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How to invest in Indonesia stocks: Jakarta composite index bucks’ global trend, buoyed by tech and state-owned firm IPOs

By Fitri Wulandari

Edited by Jekaterina Drozdovica

09:52, 15 November 2022

Indonesian stock market screen.
Indonesian stocks outperform global peers amid booming IPO landscape. Photo: Triawanda Tirta Aditya / Shutterstock

The Indonesia stock market is among few markets in Asia that have been defying the global market decline. The IDX Composite Index has outperformed its peers, including the Asian financial market bellwether Japan’s Nikkei 225 (Japan225), amid tightening cycle by central banks and looming recession.

The stock market has seen some of the biggest initial public offerings (IPO) in IDX’s history in 2022, including from decacorn and unicorn technology start-up companies. 

As the country expects to see more big fund-raising from IPOs, we look into how to invest in Indonesia stock market. Here we assess the country’s shares performance in 2022, explore what options are available for investing in Indonesia and what are the risks surrounding Indonesia stocks.

Indonesia stock market overview

Before learning how to invest in Indonesia, let’s take a look at the country’s stock exchange and major stock index.

The Indonesia Stock Exchange (IDX) is the primary exchange in the country, which dates back to its beginnings to 1912, when the Dutch Colonial established the country's first stock exchange before independence. The exchange, however, had a series of inactivity, but was fully re-activated in 1977. 

It was named the Jakarta Stock Exchange (JSX) until it was merged with the Surabaya Stock Index in 2007 and became the Indonesia Stock Exchange (IDX). The Jakarta Stock Exchange Composite Index was renamed into the Indonesia Stock Exchange Composite or IDX Composite, a market-capitalisation weighted index. 

Finance carried the most weight in the IDX (36.2%), followed by infrastructure (11.5%) and energy (9.8%), as of October 2022. The top five constituents included the Indonesian largest bank by market value Bank Central Asia (BCA), state-owned lender Bank Rakyat Indonesia (BRI), state-owned telecom firm Telekomunikasi Indonesia (Telkom), and Bank Mandiri.

The ten companies account for 51% of IDX’s market capitalisation with a combined value of IDR 1,427.22 trillion, as of October 2022.

Indonesia stock market performance 

After falling about 5% over 2020 during the Covid-19 pandemic, IDX recorded a 10% rebound in 2021. As of 14 November, the IDX Composite Index stood at 7,033. It was about 3.4% below its all-time high of 7,377.50 on 15 September 2022, but has gained about 6.9% year-to-date (YTD).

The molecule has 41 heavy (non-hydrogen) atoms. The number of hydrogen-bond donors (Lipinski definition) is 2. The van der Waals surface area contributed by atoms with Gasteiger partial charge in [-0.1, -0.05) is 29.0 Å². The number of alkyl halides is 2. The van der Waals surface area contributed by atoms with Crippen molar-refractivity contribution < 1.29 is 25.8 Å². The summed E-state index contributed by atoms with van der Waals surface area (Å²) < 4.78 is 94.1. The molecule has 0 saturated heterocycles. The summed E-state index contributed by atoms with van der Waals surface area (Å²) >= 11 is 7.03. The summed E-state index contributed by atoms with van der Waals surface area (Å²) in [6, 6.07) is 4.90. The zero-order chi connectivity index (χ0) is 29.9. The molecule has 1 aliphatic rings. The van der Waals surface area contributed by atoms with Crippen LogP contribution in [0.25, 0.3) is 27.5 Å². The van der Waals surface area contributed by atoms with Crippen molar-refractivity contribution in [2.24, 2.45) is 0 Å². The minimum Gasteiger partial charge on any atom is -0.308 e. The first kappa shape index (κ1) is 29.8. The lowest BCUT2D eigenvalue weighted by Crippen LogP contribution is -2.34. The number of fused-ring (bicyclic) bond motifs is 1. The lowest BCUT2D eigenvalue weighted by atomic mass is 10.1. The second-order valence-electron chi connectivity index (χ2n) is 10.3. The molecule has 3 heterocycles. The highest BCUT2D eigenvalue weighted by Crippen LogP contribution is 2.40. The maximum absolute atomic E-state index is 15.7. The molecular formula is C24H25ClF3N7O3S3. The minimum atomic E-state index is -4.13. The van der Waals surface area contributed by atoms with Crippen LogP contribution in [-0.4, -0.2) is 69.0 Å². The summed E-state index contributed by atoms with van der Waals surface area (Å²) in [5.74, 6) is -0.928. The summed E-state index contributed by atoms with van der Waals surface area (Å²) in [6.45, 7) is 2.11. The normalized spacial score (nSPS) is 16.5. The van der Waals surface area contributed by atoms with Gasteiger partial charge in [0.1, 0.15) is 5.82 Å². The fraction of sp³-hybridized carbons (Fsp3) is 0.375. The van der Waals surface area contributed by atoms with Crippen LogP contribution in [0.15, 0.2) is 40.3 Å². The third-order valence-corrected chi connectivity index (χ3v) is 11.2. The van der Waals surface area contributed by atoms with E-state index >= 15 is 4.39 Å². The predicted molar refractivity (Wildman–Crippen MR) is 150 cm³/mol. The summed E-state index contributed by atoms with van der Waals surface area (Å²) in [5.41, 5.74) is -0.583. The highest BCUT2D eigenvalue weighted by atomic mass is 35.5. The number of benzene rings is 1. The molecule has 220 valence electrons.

IDX Composite index, 2017 - 2022

Booming number of IPOs

Those looking to invest in Indonesia stock market may have more companies to choose from as the country’s IPO numbers are soaring. Over 2021, the country’s capital market recorded a total IPO value of IDR 62.5trn ($4.023bn), the highest fundraising value for public offering in the Southeast Asian region, according to the IDX statement.

There were a total of 53 new shares listed in 2021, IDX data showed. From 2018 to 2021, the stock exchange had 217 new listed companies, making the highest new share listings in Association of Southeast Asian Nations (ASEAN) for four consecutive years.

The growing number of listed companies was the result of revamp in regulations that aimed to encourage more companies, including start-ups and state-owned, to raise funds from the country’s capital market. 

As of 10 November, IDX has recorded 54 new share listings in 2022, exceeding 2021’s total IPO and bringing the total number of listed companies to 820. New listings include the landmark IPO of e-commerce and ride-hailing platform GoTo Gojek Tokopedia in April, which raised more than $1bn. It was the third largest IPO in Asia and fifth largest in the world, with 300,000 investors participating, the highest in IDX history. As of October 2022, GoTo Gojek was the sixth largest company on the IDX index. 

In early November 2022, IDX recorded the second biggest IPO with the listing of Global Digital Niaga, the operator of e-commerce platform Blibli. The company raised more than IDR 7trn ($450.86m).

In the latest Indonesia stock market news, investors are watching closely  the upcoming listings of two state-owned companies: Pertamina Geothermal Energy (PGE), a geothermal subsidiary of state-owned energy company Pertamina; and Sugar Co, the sugar mills subsidiary of state-owned plantation firm Perkebunan Nusantara.

Both companies have not formally released prospectus, but local media Kontan reported that PGE could raise IDR 8trn ($515.73bn).

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How to invest in Indonesia stock market

Domestic and foreign investors seeking to gain exposure to the Indonesia stock market have several options of how to buy Indonesian stocks.

Indonesian stocks